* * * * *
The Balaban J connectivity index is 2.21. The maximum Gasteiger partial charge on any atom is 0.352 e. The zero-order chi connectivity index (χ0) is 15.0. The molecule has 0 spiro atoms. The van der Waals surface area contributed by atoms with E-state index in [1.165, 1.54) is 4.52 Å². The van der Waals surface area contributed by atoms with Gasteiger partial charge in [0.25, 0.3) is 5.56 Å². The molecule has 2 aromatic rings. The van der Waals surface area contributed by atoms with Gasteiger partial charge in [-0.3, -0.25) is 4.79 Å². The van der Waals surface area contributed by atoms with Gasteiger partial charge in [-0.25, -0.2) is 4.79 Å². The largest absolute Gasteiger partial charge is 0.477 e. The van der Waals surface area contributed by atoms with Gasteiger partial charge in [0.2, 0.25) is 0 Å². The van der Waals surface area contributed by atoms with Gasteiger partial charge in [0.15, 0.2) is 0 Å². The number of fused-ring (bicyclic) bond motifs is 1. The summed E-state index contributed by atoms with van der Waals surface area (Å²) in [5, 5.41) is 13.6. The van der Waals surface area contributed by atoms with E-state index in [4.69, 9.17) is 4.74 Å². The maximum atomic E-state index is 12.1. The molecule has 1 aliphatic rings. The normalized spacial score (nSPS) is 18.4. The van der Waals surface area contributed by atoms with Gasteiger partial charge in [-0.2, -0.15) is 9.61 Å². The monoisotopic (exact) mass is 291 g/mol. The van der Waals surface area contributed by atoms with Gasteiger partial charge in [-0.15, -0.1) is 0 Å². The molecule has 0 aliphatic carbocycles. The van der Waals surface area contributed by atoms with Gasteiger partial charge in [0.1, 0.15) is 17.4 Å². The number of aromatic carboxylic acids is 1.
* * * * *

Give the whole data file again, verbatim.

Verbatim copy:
The Balaban J connectivity index is 2.21. The maximum Gasteiger partial charge on any atom is 0.352 e. The zero-order chi connectivity index (χ0) is 15.0. The molecule has 0 spiro atoms. The van der Waals surface area contributed by atoms with E-state index in [1.165, 1.54) is 4.52 Å². The van der Waals surface area contributed by atoms with Gasteiger partial charge in [0.25, 0.3) is 5.56 Å². The molecule has 2 aromatic rings. The van der Waals surface area contributed by atoms with Gasteiger partial charge in [-0.3, -0.25) is 4.79 Å². The van der Waals surface area contributed by atoms with Gasteiger partial charge in [-0.25, -0.2) is 4.79 Å². The largest absolute Gasteiger partial charge is 0.477 e. The van der Waals surface area contributed by atoms with Gasteiger partial charge in [0.2, 0.25) is 0 Å². The van der Waals surface area contributed by atoms with Gasteiger partial charge in [0.15, 0.2) is 0 Å². The number of fused-ring (bicyclic) bond motifs is 1. The summed E-state index contributed by atoms with van der Waals surface area (Å²) in [5, 5.41) is 13.6. The van der Waals surface area contributed by atoms with E-state index in [4.69, 9.17) is 4.74 Å². The maximum atomic E-state index is 12.1. The molecule has 1 aliphatic rings. The normalized spacial score (nSPS) is 18.4. The van der Waals surface area contributed by atoms with Gasteiger partial charge in [-0.2, -0.15) is 9.61 Å². The monoisotopic (exact) mass is 291 g/mol. The van der Waals surface area contributed by atoms with Gasteiger partial charge in [-0.15, -0.1) is 0 Å². The molecule has 0 aliphatic carbocycles. The van der Waals surface area contributed by atoms with Gasteiger partial charge in [0.1, 0.15) is 17.4 Å². The number of aromatic carboxylic acids is 1.